This allowed them to track the “footprints” that RFX and other transcription factors leave on packaged DNA after they have done their job.

RFX and other factors don’t bind directly to the part of a gene that encodes a protein that does a cellular job. Rather, they bind to a stretch of DNA near the genea runway of sorts. But when genetic changes linked to type 2 diabetes are present, that runway gets disrupted, and RFX can’t bind as it should.

Each DNA change might alter this binding in a different way, leading to a slightly different effect on type 2 diabetes risk or blood sugar regulation. But the common factor for many of these changes was its effect on the area where RFX is predicted to bind, in the cells of pancreatic islets.

So, says Parker, this shows how the genomethe actual sequence of DNAcan influence the epigenome, or the factors that influence gene expression.

The researchers note that a deadly form of diabetes seen in a handful of babies born each year may be related to RFX mutations. That condition, called Mitchell-Riley syndrome, involves neonatal diabetes and malformed pancreas, and is known to be caused by a rare autosomal recessive mutation of one form of RFX.

In addition to co-senior and co-first authors listed above, the study’s authors include a range of researchers from several institutions. The study was funded by the National Institutes of Health.

Parker is a 2014 recipient of the American Diabetes Association’s Pathway to Stop Diabetes grant, a type of grant awarded annually by the American Diabetes Association to provide up to $1.625 million to each scientist over a five- to seven-year grant term to spur breakthroughs in clinical science, technology, diabetes care and potential cures. Since launching in 2013, Pathway has awarded more than $36 million to 23 leading scientists.

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Neural Network Learns to Select Potential Anticancer Drugs – Drug Discovery & Development

Posted: at 11:50 pm

Scientists from Mail.Ru Group, Insilico Medicine and MIPT have for the first time applied a generative neural network to create new pharmaceutical medicines with the desired characteristics. By using Generative Adversarial Networks (GANs) developed and trained to “invent” new molecular structures, there may soon be a dramatic reduction in the time and cost of searching for substances with potential medicinal properties. The researchers intend to use these technologies in the search for new medications within various areas from oncology to CVDs and even anti-infectives. The first results were submitted toOncotargetin June 2016 and spent several months in review. Since that time, the group has made many improvements to the system and engaged with some of the leading pharmaceutical companies.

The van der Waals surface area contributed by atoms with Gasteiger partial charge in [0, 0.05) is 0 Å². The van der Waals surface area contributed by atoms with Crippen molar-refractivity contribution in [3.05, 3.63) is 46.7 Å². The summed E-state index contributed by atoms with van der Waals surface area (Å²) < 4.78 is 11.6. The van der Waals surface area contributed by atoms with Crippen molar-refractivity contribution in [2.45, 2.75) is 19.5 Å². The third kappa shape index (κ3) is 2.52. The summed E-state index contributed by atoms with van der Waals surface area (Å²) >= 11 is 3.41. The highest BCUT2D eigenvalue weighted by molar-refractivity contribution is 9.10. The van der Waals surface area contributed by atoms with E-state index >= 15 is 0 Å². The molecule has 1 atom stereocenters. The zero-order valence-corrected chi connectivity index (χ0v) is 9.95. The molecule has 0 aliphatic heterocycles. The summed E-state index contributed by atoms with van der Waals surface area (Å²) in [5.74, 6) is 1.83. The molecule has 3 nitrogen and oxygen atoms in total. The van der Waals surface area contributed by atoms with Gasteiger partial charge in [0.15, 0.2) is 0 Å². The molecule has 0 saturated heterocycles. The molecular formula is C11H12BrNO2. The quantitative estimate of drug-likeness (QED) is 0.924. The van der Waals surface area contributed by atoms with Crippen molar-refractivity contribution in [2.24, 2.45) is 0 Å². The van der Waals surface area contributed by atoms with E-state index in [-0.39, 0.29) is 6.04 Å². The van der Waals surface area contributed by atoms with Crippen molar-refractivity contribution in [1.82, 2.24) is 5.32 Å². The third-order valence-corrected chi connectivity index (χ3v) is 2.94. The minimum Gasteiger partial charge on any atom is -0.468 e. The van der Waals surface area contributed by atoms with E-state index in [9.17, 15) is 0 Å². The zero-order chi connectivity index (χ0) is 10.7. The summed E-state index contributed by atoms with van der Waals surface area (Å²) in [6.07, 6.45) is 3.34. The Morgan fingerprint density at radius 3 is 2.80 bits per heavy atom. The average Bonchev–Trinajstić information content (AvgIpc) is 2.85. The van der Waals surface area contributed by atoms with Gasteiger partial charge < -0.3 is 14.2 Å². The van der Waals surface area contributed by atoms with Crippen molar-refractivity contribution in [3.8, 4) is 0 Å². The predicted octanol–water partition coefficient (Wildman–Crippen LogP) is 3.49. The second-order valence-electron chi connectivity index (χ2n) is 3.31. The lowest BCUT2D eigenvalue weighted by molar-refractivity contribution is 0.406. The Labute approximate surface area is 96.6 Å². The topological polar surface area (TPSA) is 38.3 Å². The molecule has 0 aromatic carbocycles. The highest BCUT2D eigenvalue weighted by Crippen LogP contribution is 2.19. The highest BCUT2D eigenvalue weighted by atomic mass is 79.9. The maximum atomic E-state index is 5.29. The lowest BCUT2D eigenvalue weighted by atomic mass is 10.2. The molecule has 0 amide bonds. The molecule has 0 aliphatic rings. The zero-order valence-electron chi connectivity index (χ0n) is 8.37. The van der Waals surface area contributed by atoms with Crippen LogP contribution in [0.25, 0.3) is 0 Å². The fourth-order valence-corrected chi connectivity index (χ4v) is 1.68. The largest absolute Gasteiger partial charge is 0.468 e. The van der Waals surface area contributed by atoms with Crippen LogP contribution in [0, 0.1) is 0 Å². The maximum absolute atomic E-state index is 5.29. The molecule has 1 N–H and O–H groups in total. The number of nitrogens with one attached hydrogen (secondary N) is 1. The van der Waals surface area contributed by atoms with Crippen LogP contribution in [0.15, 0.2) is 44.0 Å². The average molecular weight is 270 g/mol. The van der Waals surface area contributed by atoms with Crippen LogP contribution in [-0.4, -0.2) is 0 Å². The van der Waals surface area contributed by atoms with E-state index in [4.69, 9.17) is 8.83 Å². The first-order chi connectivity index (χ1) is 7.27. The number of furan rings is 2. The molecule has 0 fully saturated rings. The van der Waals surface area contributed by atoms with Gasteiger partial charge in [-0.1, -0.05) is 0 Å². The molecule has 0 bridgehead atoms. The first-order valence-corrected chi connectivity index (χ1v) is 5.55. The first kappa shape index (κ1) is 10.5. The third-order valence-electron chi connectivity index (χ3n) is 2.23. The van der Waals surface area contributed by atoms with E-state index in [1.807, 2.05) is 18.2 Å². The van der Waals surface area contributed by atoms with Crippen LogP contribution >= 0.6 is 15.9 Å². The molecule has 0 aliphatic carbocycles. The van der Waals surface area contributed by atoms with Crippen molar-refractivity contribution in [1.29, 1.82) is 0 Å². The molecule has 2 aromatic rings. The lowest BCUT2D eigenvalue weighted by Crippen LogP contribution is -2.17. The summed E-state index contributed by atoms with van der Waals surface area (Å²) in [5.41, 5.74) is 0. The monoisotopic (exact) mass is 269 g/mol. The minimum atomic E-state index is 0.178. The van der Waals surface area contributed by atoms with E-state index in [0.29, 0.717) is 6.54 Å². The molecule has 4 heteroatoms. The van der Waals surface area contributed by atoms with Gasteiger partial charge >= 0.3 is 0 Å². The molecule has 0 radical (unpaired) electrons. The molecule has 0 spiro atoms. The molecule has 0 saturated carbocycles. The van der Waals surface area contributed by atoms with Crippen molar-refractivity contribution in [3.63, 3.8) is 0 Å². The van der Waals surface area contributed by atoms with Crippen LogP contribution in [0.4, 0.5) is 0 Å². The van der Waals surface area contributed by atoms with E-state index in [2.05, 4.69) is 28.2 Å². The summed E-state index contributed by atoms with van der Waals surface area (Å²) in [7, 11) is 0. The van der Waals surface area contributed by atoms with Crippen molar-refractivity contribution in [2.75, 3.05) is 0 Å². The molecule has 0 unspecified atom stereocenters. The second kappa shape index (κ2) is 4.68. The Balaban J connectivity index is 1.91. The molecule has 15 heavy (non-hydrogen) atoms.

Currently, the inorganic molecule base contains hundreds of millions of substances, and only a small fraction of them are used in medicinal drugs. The pharmacological methods of making drugs generally have a hereditary nature. For example, pharmacologists might continue to research aspirin that has already been in use for many years, perhaps adding something into the compound to reduce side effects or increase efficiency, yet the substance still remains the same. Earlier this year, the scientists at Insilico Medicine demonstrated that it is possible to substantially narrow the search using deep neural networks. But now they have focused on a much more challenging question: Is there a chance to create conceptually new molecules with medicinal properties using the novel flavor of deep neural networks trained on millions of molecular structures?

Generative Adversarial Autoencoder (AAE) architecture, an extension of Generative Adversarial Networks, was taken as the basis, and compounds with known medicinal properties and efficient concentrations were used to train the system. Information on these types of compounds was input into the network, which was then adjusted so that the same data was acquired in the output. The network itself was made up of three structural elements: an encoder, decoder and discriminator, each of which had its own specific role in “cooperating” with the other two. The encoder worked with the decoder to compress and then restore information on the parent compound, while the discriminator helped make the compressed presentation more suitable for subsequent recovery. Once the network learned a wide swath of known molecules, the encoder and discriminator “switched off”, and the network generated descriptions of the molecules on its own using the decoder.

Developing Generative Adversarial Networks that produce high-quality images based on textual inputs requires substantial expertise and lengthy training time on high-performance computing equipment. But with images and videos, humans can quickly perform quality control of the output. In biology, quality control cannot be performed by the human eye and a considerable number of validation experiments will be required to produce great molecules.